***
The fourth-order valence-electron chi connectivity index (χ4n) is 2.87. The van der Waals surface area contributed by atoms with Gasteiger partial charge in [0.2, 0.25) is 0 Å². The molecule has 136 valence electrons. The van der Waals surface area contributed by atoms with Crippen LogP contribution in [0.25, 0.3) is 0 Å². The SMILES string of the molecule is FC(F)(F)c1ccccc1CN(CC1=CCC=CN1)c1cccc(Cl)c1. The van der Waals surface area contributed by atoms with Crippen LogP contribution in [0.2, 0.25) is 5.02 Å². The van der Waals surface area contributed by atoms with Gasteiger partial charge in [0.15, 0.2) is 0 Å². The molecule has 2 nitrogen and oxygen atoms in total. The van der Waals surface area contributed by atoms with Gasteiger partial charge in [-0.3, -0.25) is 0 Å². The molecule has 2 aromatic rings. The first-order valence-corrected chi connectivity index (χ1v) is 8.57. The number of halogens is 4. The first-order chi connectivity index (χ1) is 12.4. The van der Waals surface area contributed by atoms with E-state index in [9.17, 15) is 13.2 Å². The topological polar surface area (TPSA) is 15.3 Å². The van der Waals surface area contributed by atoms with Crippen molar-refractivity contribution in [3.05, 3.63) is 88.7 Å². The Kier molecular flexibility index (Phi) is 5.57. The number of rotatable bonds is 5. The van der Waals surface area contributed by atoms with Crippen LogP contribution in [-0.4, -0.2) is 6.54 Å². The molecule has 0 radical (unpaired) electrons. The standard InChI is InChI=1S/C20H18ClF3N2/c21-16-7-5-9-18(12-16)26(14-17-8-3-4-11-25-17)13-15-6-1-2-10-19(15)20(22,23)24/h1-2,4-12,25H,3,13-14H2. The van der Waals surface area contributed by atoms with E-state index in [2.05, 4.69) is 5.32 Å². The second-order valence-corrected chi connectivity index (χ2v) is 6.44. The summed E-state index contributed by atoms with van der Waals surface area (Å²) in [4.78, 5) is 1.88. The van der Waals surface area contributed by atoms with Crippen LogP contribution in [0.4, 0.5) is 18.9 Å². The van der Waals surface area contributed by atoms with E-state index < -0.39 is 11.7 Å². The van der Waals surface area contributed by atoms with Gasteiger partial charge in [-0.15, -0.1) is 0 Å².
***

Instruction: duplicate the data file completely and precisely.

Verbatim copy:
The fourth-order valence-electron chi connectivity index (χ4n) is 2.87. The van der Waals surface area contributed by atoms with Gasteiger partial charge in [0.2, 0.25) is 0 Å². The molecule has 136 valence electrons. The van der Waals surface area contributed by atoms with Crippen LogP contribution in [0.25, 0.3) is 0 Å². The SMILES string of the molecule is FC(F)(F)c1ccccc1CN(CC1=CCC=CN1)c1cccc(Cl)c1. The van der Waals surface area contributed by atoms with Crippen LogP contribution in [0.2, 0.25) is 5.02 Å². The van der Waals surface area contributed by atoms with Gasteiger partial charge in [0.15, 0.2) is 0 Å². The molecule has 2 nitrogen and oxygen atoms in total. The van der Waals surface area contributed by atoms with Gasteiger partial charge in [-0.3, -0.25) is 0 Å². The molecule has 2 aromatic rings. The first-order valence-corrected chi connectivity index (χ1v) is 8.57. The number of halogens is 4. The first-order chi connectivity index (χ1) is 12.4. The van der Waals surface area contributed by atoms with E-state index in [9.17, 15) is 13.2 Å². The topological polar surface area (TPSA) is 15.3 Å². The van der Waals surface area contributed by atoms with Crippen molar-refractivity contribution in [3.05, 3.63) is 88.7 Å². The Kier molecular flexibility index (Phi) is 5.57. The number of rotatable bonds is 5. The van der Waals surface area contributed by atoms with Crippen LogP contribution in [-0.4, -0.2) is 6.54 Å². The molecule has 0 radical (unpaired) electrons. The standard InChI is InChI=1S/C20H18ClF3N2/c21-16-7-5-9-18(12-16)26(14-17-8-3-4-11-25-17)13-15-6-1-2-10-19(15)20(22,23)24/h1-2,4-12,25H,3,13-14H2. The van der Waals surface area contributed by atoms with E-state index in [2.05, 4.69) is 5.32 Å². The second-order valence-corrected chi connectivity index (χ2v) is 6.44. The summed E-state index contributed by atoms with van der Waals surface area (Å²) in [4.78, 5) is 1.88. The van der Waals surface area contributed by atoms with Crippen LogP contribution in [0.4, 0.5) is 18.9 Å². The van der Waals surface area contributed by atoms with E-state index < -0.39 is 11.7 Å². The van der Waals surface area contributed by atoms with Gasteiger partial charge in [-0.15, -0.1) is 0 Å².